Wednesday, January 22, 2014

Ella's cushion -- Dresden plate pattern done in wool.

This is Ella's cushion.  Ella is my 22-month-old Field Spaniel that thinks she's a lap dog.  She certainly believes she fits perfectly on this cushion and that well, frankly, she owns it.  Adults can perch their feet on a small corner but should, by no means, feel the cushion is theirs.

The cushion cover was made by me using various leftover wools.  The red panel is a wool and possum blend that didn't felt as tightly as I wanted and, as you can see, was weak, leading to a hole.  The center section is a sturdy wool tweed, knit in a wide rib and then smocked using the red yarn to tie the panels together.  The variegated panel was a yarn I hand-dyed myself that just happened to match the other two.  I knit and felted the three panels, sewed them together, and made a cushion for this lazy Susan ottoman we have.

Obviously, once the holes appeared, I started thinking of how to replace the cushion and what I wanted.  The original cushion was thicker and was a boring tapestry thing that came with the ottoman.  I didn't even wait for that to wear out before making the paneled cushion.

The new cushion would use a Dresden Plate quilting pattern.  I've posted about my love of American quilts before.  I never get tired of the play of pattern.  Naturally, I gravitated for the color wheel classic of red/blue/yellow.  I even found a 12-panel Dresden Plate pattern to use, planning for 4 repeats of the colors.  But, that green kept sneaking in to the pile.  The couch opposite this ottoman is dark green leather.  So, green always feels right.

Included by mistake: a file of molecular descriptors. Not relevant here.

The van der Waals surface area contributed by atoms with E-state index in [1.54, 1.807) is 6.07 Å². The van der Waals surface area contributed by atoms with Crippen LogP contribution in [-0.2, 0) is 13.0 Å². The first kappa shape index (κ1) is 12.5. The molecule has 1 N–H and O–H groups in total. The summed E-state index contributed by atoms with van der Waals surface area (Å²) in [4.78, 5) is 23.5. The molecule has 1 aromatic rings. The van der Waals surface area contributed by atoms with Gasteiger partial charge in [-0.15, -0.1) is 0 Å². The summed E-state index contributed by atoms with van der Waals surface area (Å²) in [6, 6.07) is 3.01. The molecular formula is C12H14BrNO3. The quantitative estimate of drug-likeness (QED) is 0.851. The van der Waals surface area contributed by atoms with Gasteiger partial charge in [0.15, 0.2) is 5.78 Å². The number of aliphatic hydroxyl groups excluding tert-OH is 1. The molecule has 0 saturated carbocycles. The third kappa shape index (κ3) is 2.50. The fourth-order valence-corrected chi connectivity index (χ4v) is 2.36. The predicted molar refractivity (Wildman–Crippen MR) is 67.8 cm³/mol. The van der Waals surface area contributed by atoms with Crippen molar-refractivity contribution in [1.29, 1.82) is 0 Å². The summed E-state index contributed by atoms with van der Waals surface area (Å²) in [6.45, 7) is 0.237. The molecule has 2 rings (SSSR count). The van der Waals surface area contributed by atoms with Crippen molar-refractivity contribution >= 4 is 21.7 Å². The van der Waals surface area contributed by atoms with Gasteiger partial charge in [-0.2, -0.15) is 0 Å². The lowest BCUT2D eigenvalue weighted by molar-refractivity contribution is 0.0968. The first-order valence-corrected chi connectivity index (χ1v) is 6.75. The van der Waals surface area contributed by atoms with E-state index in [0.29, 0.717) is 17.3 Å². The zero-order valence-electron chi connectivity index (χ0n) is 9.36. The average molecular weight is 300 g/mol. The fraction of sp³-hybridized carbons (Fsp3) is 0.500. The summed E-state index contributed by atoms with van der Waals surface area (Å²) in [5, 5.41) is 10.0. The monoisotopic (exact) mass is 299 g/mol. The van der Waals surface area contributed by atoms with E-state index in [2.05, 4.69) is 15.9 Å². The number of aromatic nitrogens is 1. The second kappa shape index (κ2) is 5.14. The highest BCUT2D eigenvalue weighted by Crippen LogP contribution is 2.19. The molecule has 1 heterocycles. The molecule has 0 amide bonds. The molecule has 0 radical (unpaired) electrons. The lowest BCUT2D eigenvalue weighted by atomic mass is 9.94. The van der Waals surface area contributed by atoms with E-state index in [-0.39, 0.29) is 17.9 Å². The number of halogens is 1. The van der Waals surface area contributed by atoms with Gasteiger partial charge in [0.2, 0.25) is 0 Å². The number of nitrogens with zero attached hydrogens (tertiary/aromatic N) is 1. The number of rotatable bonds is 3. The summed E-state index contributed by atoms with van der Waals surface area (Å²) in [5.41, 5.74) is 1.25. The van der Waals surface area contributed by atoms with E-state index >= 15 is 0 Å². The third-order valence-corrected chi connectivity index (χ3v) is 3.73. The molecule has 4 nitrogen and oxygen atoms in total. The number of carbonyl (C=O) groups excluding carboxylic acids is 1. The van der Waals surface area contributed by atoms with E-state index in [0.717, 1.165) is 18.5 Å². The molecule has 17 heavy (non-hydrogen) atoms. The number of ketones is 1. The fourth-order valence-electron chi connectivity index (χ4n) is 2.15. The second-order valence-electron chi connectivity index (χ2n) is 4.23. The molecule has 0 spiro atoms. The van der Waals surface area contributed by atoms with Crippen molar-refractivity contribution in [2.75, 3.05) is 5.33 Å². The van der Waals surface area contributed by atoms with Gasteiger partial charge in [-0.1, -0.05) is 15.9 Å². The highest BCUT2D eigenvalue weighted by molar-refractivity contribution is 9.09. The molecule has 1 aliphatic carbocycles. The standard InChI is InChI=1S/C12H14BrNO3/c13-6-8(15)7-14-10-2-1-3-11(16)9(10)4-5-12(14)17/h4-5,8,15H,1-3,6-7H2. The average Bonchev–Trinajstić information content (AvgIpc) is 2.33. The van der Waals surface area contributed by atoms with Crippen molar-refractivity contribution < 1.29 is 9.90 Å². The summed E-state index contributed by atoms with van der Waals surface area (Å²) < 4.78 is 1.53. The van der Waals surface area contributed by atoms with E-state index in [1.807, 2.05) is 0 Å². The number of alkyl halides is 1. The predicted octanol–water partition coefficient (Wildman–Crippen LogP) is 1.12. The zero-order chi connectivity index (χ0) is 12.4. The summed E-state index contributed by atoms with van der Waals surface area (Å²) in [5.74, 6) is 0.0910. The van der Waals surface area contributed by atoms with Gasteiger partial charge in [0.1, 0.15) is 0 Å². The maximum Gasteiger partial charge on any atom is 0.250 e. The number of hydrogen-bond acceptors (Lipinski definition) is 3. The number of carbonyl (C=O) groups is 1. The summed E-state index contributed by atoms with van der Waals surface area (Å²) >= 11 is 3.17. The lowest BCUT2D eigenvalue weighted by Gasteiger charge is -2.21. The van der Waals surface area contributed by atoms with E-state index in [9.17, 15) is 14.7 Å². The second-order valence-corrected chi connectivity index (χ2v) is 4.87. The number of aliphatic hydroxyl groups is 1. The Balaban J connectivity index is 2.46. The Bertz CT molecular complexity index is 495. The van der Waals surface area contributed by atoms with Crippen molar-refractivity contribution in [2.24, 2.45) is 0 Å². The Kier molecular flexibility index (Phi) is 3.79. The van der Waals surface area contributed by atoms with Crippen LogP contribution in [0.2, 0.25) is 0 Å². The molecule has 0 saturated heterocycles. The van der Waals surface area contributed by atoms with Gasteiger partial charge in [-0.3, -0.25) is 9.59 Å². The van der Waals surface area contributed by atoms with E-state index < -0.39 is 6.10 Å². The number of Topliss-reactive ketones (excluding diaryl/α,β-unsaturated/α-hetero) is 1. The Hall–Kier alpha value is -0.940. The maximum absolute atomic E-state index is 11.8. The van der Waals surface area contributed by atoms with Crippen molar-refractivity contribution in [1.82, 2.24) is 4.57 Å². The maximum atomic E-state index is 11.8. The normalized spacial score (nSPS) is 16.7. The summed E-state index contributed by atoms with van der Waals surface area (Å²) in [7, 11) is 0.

Here's the layout of the panels.  I had 2 fabrics in each color.  Every panel has texture of some kind -- plaid or stripe or whatever.  Most are hand-dyed by me or someone like me.

Now to the stitching.  Given that Ella was going to lay on this thing, it needed to be strong.  So, I machine-stitched the panels together along their long sides.  Then I blanket stitched the entire motif to the background wool.  This was tricky because it is big.  The motif measures 20 inches across.
After doing the outside, I very carefully pinned and started going over each long side with another type of blanket stitch.  This stitching was reinforcement and I did it to make sure everything stayed put with a 35-pound dog jumping up onto it.

Finally, I made a penny rug center to cover the big hole.  That was the hardest part to sew on because the rough cut hole kept shifting.  I probably should have basted everything on first but it was too late for that.  I just made do.

Below are shots of the finished cushion made using some foam from the craft store.  I love the final product, especially since the only supply I actually had to buy was the foam for the cushion!  What that tells me is that I have WAY too much wool in storage in my cedar closet.  I better come up with some more projects QUICK!!

As you can see, Ella approves.  Good dog.

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